J. L. BELL is a Massachusetts writer who specializes in (among other things) the start of the American Revolution in and around Boston. He is particularly interested in the experiences of children in 1765-75. He has published scholarly papers and popular articles for both children and adults. He was consultant for an episode of History Detectives, and contributed to a display at Minute Man National Historic Park.

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Monday, March 05, 2012

The Mysterious Sally Edwards

On 19 Nov 1775, the Rev. Samuel Clark, an Anglican missionary to Dedham and Stoughton, recorded baptizing “A daughter of Sally Edwards, named Sally.” He didn’t name a father.

That child had been born back on 29 June, according to Sam Forman’s new biography Dr. Joseph Warren: The Boston Tea Party, Bunker Hill, and the Birth of American Liberty. That lag between birth and baptism was unusually long, but there was a war on, and this baby was probably being kept under wraps.

Dedham’s leading intellectual, the prickly physician and almanac-writer Nathaniel Ames, referred to the mother as a “fair incognita pregnans,” Forman writes—a pregnant woman being kept hidden. The book also says she was in her teens, though I’m not sure what the direct evidence for that is. Dr. Warren had sent Sally Edwards to Dr. Ames before dying in the Battle of Bunker Hill.

Over ten months after the birth, on 12 May 1776, Dr. Ames wrote in his diary: “Sally Edwards left my house having made much Mischief in it.” Drawing on Ames’s papers, Forman reports that Warren’s medical protégés William Eustis and David Townsend had continued to pay for boarding the mother and child from the Warren estate.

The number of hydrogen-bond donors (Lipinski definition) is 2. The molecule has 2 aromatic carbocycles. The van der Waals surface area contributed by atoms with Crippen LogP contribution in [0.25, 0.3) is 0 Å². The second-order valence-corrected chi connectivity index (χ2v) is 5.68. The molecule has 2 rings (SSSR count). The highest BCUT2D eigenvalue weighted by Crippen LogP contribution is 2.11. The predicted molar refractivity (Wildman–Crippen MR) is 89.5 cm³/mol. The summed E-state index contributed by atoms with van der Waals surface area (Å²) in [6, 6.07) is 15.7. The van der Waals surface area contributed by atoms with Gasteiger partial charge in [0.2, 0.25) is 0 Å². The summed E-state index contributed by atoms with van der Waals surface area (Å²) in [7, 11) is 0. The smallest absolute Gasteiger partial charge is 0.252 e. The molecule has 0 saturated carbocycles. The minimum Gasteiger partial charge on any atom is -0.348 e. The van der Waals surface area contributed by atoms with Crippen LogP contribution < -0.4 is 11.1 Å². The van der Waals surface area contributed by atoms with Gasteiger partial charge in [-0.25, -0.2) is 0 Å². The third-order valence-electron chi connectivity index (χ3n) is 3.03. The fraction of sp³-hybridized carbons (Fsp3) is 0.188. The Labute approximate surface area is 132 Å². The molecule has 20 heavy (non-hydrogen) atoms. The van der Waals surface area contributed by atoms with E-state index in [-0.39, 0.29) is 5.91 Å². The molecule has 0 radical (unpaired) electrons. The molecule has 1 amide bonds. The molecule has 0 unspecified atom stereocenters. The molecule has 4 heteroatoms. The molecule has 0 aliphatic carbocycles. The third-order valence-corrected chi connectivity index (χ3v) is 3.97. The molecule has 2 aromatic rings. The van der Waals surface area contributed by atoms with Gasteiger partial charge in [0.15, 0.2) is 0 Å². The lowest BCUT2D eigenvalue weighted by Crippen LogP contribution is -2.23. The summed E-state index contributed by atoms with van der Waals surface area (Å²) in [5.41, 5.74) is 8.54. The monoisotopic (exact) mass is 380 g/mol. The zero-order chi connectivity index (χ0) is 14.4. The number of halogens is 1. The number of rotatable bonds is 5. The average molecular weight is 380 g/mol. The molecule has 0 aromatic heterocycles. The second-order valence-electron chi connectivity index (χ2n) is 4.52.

That financial support raises the possibility that baby Sally was Dr. Warren’s child. It’s of course possible that another man had gotten Sally Edwards pregnant and Dr. Warren simply arranged a place for her to give birth during the siege of Boston, but then we would expect her support to start coming from another family.

Forman will be speaking about Dr. Joseph Warren this Wednesday, 7 March, in the Orientation Room of the Boston Public Library starting at 6:00 P.M. The library says this illustrated lecture “will focus on his life and the posthumous arc of Warren’s legacy from national fame to near-total obscurity and perhaps back again. . . . Forman reveals Dr. Warren as a humanist, devoting his career to improving health care for all, while making real the concepts of liberty and representative government.” But I suspect Forman might also talk about the unanswered questions of Dr. Warren’s personal life.

TOMORROW: Whatever happened to Sally Edwards?

1 comment:

Todd Gardner said...

Dr Warren in my opinion has been one of the under appreciated figures that laid the ground work for revolution. He strikes me as a generous sole who offered his many skills as a physician. He is said to have offered his many patients services free of charge especially to the poor. It wouldn't surprise me that he would have offered this young woman pro bono services and additional room and board from his own estate. He had lost his own wife just a couple of years earlier and I suspect he would have still had a tender heart for that loss which may have played into his relationship with Sally. Although it is possible he fathered a child with Sally, I don't think it out of his character to be magnanimous as he was on the battlefield just 10 days before the baby's birth.